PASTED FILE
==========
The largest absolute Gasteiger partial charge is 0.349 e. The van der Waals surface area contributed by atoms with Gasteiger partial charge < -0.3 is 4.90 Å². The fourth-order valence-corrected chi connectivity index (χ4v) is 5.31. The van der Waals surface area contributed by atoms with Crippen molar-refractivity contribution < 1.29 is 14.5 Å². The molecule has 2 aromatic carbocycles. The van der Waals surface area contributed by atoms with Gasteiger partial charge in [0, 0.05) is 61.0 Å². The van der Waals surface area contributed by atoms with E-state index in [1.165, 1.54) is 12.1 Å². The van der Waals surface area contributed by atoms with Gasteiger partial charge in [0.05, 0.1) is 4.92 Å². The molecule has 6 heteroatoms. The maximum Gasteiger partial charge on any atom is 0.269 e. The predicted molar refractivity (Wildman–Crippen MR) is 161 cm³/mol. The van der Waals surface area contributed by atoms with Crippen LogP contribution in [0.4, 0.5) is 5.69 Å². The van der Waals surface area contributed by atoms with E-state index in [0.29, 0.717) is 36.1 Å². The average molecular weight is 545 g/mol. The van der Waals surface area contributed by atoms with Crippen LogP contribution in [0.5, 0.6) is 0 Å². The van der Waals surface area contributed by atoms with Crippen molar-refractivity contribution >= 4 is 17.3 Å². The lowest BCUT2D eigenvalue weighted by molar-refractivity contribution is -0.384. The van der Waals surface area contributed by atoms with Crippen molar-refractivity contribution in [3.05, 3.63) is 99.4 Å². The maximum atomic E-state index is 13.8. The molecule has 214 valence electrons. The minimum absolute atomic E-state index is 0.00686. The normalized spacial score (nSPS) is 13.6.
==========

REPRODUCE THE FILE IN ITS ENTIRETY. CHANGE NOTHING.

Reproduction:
The largest absolute Gasteiger partial charge is 0.349 e. The van der Waals surface area contributed by atoms with Gasteiger partial charge < -0.3 is 4.90 Å². The fourth-order valence-corrected chi connectivity index (χ4v) is 5.31. The van der Waals surface area contributed by atoms with Crippen molar-refractivity contribution < 1.29 is 14.5 Å². The molecule has 2 aromatic carbocycles. The van der Waals surface area contributed by atoms with Gasteiger partial charge in [0, 0.05) is 61.0 Å². The van der Waals surface area contributed by atoms with E-state index in [1.165, 1.54) is 12.1 Å². The van der Waals surface area contributed by atoms with Gasteiger partial charge in [0.05, 0.1) is 4.92 Å². The molecule has 6 heteroatoms. The maximum Gasteiger partial charge on any atom is 0.269 e. The predicted molar refractivity (Wildman–Crippen MR) is 161 cm³/mol. The van der Waals surface area contributed by atoms with Crippen LogP contribution in [0.4, 0.5) is 5.69 Å². The van der Waals surface area contributed by atoms with E-state index in [0.29, 0.717) is 36.1 Å². The average molecular weight is 545 g/mol. The van der Waals surface area contributed by atoms with Crippen LogP contribution in [0.5, 0.6) is 0 Å². The van der Waals surface area contributed by atoms with Crippen molar-refractivity contribution >= 4 is 17.3 Å². The lowest BCUT2D eigenvalue weighted by molar-refractivity contribution is -0.384. The van der Waals surface area contributed by atoms with Crippen molar-refractivity contribution in [3.05, 3.63) is 99.4 Å². The maximum atomic E-state index is 13.8. The molecule has 214 valence electrons. The minimum absolute atomic E-state index is 0.00686. The normalized spacial score (nSPS) is 13.6.